Fitness to dive is important

We can understand that physical fitness to dive is important because we know that our bodies will need to be able to cope with some stresses, like the pressure on our ears at depth, or the effort of our heart in swimming against a current.  Staying physically fit-to-dive is essential.

But how often do we consider psychological fitness-to-dive? Because it is equally important!

Think about the demands of scuba diving to:

  • be aware of what is happening,
  • pay attention to air supply and depth
  • remain calm and alert
  • think clearly about what we are doing
  • respond to stresses and problems
  • learn new skills
  • recognise narcosis
  • deal with social pressures, and say no …

Being a scuba diver requires psychological fitness-to-dive, as much as physical.

It is for everyone!

We all need to be fit-to-dive, whether we have a specific condition or not. Our fitness-to-dive can be influenced by everyday factors: fatigue, lack of sleep or stress  …   a bad day or significant life events   … all our health varies. 

You may not have a mental health issue, but you can still have a few off days.  Just like if we have the common cold for a few days.  And just like a cold, it may mean canceling dives.  When we talk about “psychological fitness” it is important to remember that covers as wide a range of issues as does “physical fitness”. 

Psychological conditions and psychiatric diagnoses

Awareness of our mental health and the need to take care of it is growing.  There are also more and more people reporting conditions like depression and anxiety. The list of diagnoses is growing and a greater number of people are receiving these labels.  This means that there are now more divers than ever with some form of psychological condition or psychiatric diagnosis.

Mental health issues and their impact varies on a continuum from mild/infrequent to severe and chronic.  Consider the impact of your condition on function.  Mood, awareness, concentration and decision making ability can be affected, and so there are risks that need to be considered when diving mental health conditions. Important to seek medical opinion regarding fitness to dive, and plan how you will recognise when you are not fit-to-dive.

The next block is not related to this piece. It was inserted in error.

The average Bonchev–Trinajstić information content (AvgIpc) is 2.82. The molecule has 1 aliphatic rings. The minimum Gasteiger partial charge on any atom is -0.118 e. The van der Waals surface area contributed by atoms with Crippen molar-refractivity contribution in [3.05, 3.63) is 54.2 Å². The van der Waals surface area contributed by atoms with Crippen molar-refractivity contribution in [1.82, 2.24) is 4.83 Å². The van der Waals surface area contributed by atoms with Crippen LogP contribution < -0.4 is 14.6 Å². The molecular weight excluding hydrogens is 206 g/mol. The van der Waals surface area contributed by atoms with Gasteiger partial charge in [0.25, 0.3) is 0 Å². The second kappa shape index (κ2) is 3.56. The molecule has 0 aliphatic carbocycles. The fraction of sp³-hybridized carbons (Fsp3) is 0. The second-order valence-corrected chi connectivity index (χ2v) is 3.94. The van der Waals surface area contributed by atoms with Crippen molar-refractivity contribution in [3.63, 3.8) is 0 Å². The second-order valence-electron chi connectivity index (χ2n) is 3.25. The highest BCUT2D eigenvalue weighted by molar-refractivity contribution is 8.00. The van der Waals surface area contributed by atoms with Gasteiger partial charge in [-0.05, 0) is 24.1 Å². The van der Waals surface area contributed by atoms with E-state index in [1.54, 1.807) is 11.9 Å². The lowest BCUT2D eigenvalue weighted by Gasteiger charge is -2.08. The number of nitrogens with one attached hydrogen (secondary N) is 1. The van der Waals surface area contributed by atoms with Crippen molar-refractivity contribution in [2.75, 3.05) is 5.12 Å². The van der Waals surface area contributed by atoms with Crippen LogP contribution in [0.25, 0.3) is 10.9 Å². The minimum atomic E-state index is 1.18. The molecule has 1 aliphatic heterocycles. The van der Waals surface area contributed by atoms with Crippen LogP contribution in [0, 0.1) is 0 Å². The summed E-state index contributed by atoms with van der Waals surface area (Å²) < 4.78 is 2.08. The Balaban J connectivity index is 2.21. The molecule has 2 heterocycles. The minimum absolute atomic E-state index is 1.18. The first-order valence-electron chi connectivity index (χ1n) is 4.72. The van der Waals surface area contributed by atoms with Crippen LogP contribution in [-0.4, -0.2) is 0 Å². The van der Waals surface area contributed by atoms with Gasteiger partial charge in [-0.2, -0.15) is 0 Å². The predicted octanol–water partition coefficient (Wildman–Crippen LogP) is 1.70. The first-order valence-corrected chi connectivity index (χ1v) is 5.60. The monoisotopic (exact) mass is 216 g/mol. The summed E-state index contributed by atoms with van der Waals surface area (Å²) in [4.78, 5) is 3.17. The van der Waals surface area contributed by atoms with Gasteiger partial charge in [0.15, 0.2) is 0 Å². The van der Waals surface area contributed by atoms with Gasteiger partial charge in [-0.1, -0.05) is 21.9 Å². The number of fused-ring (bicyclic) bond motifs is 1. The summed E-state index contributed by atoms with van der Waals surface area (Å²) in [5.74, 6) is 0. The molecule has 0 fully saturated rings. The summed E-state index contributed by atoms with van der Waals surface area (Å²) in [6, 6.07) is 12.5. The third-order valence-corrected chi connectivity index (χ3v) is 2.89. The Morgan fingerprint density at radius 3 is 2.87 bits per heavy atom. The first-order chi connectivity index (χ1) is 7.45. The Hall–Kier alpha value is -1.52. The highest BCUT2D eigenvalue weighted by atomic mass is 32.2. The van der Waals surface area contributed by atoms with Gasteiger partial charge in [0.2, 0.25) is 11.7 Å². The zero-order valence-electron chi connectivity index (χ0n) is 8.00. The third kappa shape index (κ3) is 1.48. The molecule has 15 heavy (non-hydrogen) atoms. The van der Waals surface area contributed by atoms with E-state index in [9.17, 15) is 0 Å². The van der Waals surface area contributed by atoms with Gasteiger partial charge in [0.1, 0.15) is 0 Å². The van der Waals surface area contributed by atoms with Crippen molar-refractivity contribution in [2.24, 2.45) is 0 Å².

However, there is also research looking at the therapeutic benefits of scuba diving.  Where divers have specific physical or mental conditions, then adaptive approaches may be appropriate in order to provide necessary support and safety measures.  An increasing number of organisations provide this.

Medications and other substances

Substances such as medication and other drugs may have a range of influences on mood, behaviour and thinking ability.  Some have physical effects, such as drowsiness.  Some have psychotropic effects that change behaviour, for example by altering inhibitions.  In addition, medications are not tested for use under water, where physical differences in the environment (e.g. pressure) may have an effect on how they work.

If taking any medication, talk to your doctor or pharmacist about the suitability for scuba diving, in many cases talking to a doctor with specific expertise in diving would also be recommended.

Other substances such as alcohol and illicit drugs are known to alter physical, mental and emotional state and therefore present vari0us risks in diving.  Alcohol and illicit drugs should not be used when scuba diving.

Psychological competence and capacity

Psychological competence to scuba dive is one aspect of fitness-to-dive. Psychologically competence to dive depends on our ability to “self-regulate” our emotions, thoughts and behaviours.  In order to do that, our neuropsychological function needs to be intact.   We also need to have the capacity to learn the skills for safe diving. 

If you would like to read this in much more detail, including case examples, these guidelines were recently produced by the South African Undersea and Hyperbaric Medical Association.

Self-regulation

In an extreme environment we need to have the ability to regulate our responses to stresses and problems.  Intense emotions and mental distractibility may pose a risk to safety.  Self-regulation means that we can (roughly) keep ourselves calm and focused, and have some ability to manage attention and remain aware.  We all vary in this at times!

However, there are conditions that involve severe difficulties with self-regulation.  For some people, when we take into account issues such as psychological competence and ability to self-regulate, scuba diving may not be an appropriate activity.  Or, perhaps only with support , within a specialised organisation.

Motivation to address fitness to dive

Taking care of psychological wellbeing is as important as physical health.  If you have a specific condition that may impact on your psychological fitness-to-dive, then seek help and address it.  What better motivation that getting back in the water when you feel better. 

Scuba diving, is a great reason to stay psychologically fit.  For most people, that may be simply about balancing rest and activity: getting enough sleep, time to relax and exercise.  Connection to friends and family is also important for well being.  Diving can actually help with all of these activities!